The proteins CD47 and SIRPα are fundamental to establishing a correct number of immune cells, so-called B lymphocytes. This according to a dissertation by Shrikant Shanital Kolan from Umeå University in Sweden.
"The findings in the present dissertation have uncovered new mechanisms that regulate cells of the immune system, more precisely the B lymphocytes. Such knowledge may be important in development of future strategies to either improve or dampen the amount of immune cells in the body," says Shrikant Shantilal Kolan, postgraduate student at the Department of Integrative Medical Biology at Umeå University.
B lymphocytes are one type of white blood cells that is fundamental for the immune system to defend off attacking bacteria or viruses. B lymphocyte development from stem cells begins in the bone marrow and ends with the generation of mature B lymphocytes in the spleen or in the bone marrow itself. In the human body, B lymphocytes are maintained in large numbers -- around 100 billion. However, defects in the development of B lymphocytes, or in their function, may lead to blood cancers or immune-deficiencies.
Shrikant Shantilal Kolan has in his dissertation investigated new mechanisms involved in regulating B lymphocyte development and maturation. The dissertation shows that two cell surface proteins, CD47 and SIRPα, are each important to develop normal numbers of B lymphocytes. Although the exact details remain to be understood, these two proteins may be important to prevent death of developing B lymphocytes and to promote the long-term survival of the vast majority of all B lymphocytes.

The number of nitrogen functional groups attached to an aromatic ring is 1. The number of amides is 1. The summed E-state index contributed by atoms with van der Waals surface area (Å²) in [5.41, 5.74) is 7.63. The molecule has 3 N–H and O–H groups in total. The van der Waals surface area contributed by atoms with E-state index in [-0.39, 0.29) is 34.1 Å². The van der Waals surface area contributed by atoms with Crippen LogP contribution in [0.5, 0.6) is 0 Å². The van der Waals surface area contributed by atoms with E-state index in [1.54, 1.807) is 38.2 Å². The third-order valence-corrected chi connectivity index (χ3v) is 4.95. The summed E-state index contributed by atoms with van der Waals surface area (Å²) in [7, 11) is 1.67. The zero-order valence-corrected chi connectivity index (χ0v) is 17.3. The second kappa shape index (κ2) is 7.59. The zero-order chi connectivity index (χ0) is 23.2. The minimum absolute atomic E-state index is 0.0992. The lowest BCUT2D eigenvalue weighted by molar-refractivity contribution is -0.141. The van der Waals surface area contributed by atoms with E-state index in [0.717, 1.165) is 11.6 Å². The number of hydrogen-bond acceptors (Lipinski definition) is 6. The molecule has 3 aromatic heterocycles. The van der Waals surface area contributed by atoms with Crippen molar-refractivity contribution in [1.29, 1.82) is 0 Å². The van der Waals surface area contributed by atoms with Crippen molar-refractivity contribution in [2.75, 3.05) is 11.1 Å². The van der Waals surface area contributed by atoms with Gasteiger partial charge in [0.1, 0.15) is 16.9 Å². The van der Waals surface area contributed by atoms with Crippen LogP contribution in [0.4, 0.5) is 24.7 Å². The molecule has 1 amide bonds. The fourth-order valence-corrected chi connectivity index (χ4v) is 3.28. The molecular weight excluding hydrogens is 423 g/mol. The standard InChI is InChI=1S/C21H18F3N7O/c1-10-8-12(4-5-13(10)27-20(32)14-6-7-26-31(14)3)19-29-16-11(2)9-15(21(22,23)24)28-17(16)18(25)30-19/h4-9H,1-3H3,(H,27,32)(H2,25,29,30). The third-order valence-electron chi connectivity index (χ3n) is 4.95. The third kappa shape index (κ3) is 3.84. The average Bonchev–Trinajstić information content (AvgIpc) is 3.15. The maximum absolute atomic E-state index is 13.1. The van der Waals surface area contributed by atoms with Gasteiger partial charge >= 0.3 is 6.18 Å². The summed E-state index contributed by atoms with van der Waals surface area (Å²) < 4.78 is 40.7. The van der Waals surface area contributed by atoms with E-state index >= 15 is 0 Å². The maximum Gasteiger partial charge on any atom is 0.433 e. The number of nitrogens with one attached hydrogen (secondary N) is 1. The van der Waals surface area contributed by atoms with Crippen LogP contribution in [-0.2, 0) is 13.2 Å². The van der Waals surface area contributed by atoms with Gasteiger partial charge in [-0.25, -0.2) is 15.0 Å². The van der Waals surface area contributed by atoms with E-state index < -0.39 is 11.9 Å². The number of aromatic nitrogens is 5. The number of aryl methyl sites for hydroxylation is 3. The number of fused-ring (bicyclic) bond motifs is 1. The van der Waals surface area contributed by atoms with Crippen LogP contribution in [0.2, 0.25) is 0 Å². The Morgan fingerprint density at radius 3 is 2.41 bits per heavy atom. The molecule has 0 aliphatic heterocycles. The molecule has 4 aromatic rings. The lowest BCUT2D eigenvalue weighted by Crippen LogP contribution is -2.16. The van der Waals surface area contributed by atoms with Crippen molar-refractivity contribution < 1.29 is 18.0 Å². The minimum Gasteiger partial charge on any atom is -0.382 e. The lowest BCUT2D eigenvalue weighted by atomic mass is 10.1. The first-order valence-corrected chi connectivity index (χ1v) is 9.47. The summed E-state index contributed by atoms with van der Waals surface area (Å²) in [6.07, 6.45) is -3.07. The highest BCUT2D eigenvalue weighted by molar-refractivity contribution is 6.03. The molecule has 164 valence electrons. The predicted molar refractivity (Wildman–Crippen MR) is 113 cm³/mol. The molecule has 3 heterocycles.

The proteins CD47 and SIRPα were also found to have the opposite effect on a smaller subset of B lymphocytes, the so called marginal zone (MZ) B lymphocytes of the spleen. For this B lymphocyte subset, CD47 and SIRPα were found to be required to prevent an abnormal accumulation of these cells with an increasing age.
"The effects of CD47 and SIRPα in regulating B lymphocyte development was found to be complex and require further studies. The presence and function of the proteins in either immune cells or non-immune cells was found to affect this process differently," says Shrikant Shantilal Kolan.
The dissertation is available online at: http://umu.diva-portal.org/smash/record.jsf?pid=diva2%3A848526&dswid=4640
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